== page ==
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When you picture the happiest place in the world, you might imagine white-sand beaches and swaying palm trees.

But it turns out the happiest place is a bit different . . .

Welcome to Denmark, a small country of nearly six-million people. No tropical beaches here, just rain, for about fifty percent (50%) of the year.

But despite the weather, this country still maintains a sunny disposition. So sunny in fact, it’s been named “The Happiest Country in the World”.

Jeffery Sachs, Economist: “What we find when we study happiness in the world is that the definition is quite similar.”

Jeffery Sachs is an author of the United Nations Happiness Report, which ranks the happiness of one-hundred-fifty-six (156) countries, and consistently places Denmark at or near the top of the list.

Jeffery Sachs, Economist: “People want to live well. They want to have money in their pockets and in the bank. They want to trust their government. They want to be healthy.”

Last year, America came in thirteenth place, behind Israel, and just a few notches ahead of Mexico and Brazil.

It’s a ranking that might leave us scratching our heads. Americans love to chant, “We’re Number One!” But we aren’t always.

What does Denmark have that we don’t?

Journalist: “Free healthcare?”
Mike Viking, CEO, The Happiness Institute: “Uh muh.”
Journalist: “Free education?”
Mike Viking, CEO, The Happiness Institute: “Yes.”
Journalist: “What about maternity leave?”
Mike Viking, CEO, The Happiness Institute: “I think it’s twelve months, parents can share.”
Journalist: “Paid?”
Mike Viking, CEO, The Happiness Institute: “Five weeks of paid vacation per year. It’s not bad.”
Journalist: “It’s not bad?”

Mike Viking is the CEO of The Happiness Institute located in Copenhagen.

Journalist: “How can we be as happy as you guys?”
Mike Viking, CEO, The Happiness Institute: “If I have to give one reason, it’s the welfare state. It is focused on reducing extreme unhappiness, and investing in public goods that create quality of life for all.”

But this comes at a steep cost: Danes pay more income tax than any other nationality — as much as sixty percent (60%).

Mike Viking, CEO, The Happiness Institute: “If you ask Danes, ‘Are you happy paying your taxes?’ eight out of ten will say, ‘Yes, to some degree, I’m happy paying my taxes’.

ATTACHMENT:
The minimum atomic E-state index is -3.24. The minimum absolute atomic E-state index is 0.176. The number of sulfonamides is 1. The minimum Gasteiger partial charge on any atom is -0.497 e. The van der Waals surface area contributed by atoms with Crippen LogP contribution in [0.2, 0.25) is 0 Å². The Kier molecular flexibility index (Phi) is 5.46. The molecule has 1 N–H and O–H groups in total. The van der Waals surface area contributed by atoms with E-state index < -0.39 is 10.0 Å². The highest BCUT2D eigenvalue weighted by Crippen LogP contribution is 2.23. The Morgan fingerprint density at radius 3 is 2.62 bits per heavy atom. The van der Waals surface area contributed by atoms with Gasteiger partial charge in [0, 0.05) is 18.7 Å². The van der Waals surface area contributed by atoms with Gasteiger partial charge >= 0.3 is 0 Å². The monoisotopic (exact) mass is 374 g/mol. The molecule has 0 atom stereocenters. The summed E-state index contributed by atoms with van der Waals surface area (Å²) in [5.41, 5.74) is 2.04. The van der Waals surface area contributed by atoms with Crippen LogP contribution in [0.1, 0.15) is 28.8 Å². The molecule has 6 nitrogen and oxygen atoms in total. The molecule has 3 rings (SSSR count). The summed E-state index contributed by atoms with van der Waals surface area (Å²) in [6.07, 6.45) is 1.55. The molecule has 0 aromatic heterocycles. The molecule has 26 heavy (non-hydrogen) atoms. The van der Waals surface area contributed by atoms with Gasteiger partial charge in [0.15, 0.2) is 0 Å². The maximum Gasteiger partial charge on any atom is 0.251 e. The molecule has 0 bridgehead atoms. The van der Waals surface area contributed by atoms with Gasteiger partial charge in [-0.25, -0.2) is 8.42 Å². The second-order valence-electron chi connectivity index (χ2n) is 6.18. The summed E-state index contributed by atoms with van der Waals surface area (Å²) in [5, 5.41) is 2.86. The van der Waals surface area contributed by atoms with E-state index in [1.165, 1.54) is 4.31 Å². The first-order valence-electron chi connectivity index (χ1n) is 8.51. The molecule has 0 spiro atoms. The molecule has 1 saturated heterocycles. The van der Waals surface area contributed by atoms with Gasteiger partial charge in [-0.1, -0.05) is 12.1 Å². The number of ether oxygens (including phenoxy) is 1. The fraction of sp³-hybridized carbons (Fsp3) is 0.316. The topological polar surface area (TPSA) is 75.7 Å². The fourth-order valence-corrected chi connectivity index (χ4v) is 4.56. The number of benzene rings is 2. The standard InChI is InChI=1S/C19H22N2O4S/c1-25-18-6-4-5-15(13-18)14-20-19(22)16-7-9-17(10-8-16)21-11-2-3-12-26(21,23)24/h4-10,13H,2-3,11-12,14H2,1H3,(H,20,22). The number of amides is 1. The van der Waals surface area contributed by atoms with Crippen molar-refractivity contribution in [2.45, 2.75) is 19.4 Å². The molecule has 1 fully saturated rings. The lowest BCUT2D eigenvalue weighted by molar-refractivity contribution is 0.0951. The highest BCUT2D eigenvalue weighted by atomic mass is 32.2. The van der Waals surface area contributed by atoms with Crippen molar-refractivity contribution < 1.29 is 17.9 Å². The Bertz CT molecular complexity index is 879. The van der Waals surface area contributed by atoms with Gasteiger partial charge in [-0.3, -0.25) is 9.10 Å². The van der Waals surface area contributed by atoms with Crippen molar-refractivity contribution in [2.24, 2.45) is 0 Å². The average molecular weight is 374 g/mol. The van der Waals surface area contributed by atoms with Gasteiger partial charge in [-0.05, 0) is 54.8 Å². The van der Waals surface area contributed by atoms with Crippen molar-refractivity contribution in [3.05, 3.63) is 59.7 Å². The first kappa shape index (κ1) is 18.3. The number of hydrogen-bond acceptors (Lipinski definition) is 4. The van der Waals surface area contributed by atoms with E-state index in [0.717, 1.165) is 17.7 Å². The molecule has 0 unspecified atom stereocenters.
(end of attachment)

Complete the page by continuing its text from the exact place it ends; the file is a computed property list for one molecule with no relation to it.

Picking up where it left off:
And I think that’s because people are aware of the huge benefits they get in terms of quality of life.”

Jeffery Sachs says there are other benefits too, like the fact that Denmark has the highest income equality and the lowest poverty rates in any Western nation.

Jeffery Sachs, Economist: “Basically social mobility is high because the obstacles are very, very low. You’re given the basics for a healthy, productive life.”

Journalist: “What do you say to someone who is like, ‘Yeah, but that’s socialism! And we’re Americans!’”

Jeffery Sachs, Economist: “I say that’s what they call ‘social democracy’. The idea is we’re a market economy. We’re privately owned. We’d better compete, so they have to be at the top of the game in technology, in research and development, in science, in quality of education.”

While Denmark excels in these areas, not everyone would call it a utopia.

Journalist: “Danish people don’t strike me so much as cheerful; it’s just that they’re content. Everything’s fine.”
Mike Viking, CEO, The Happiness Institute: “Yeah. You can say ‘we’re the happiest country in the world; I like to say, ‘we’re the least unhappy’.”

Danes still face the same struggles as everyone else: the country has the highest cancer rate in the world, in part due to its smoking and drinking habits. Large parts of the population also suffer from alcoholism and depression.

Still, that hasn’t kept Americans like Deana Honor from moving here.

Journalist: “What surprised you the most about living in Denmark?”
Deana Honor, American in Denmark: “How much we liked it.”

Originally from Boston, she moved to Copenhagen in 2011 with her British husband, Richard, and their two sons.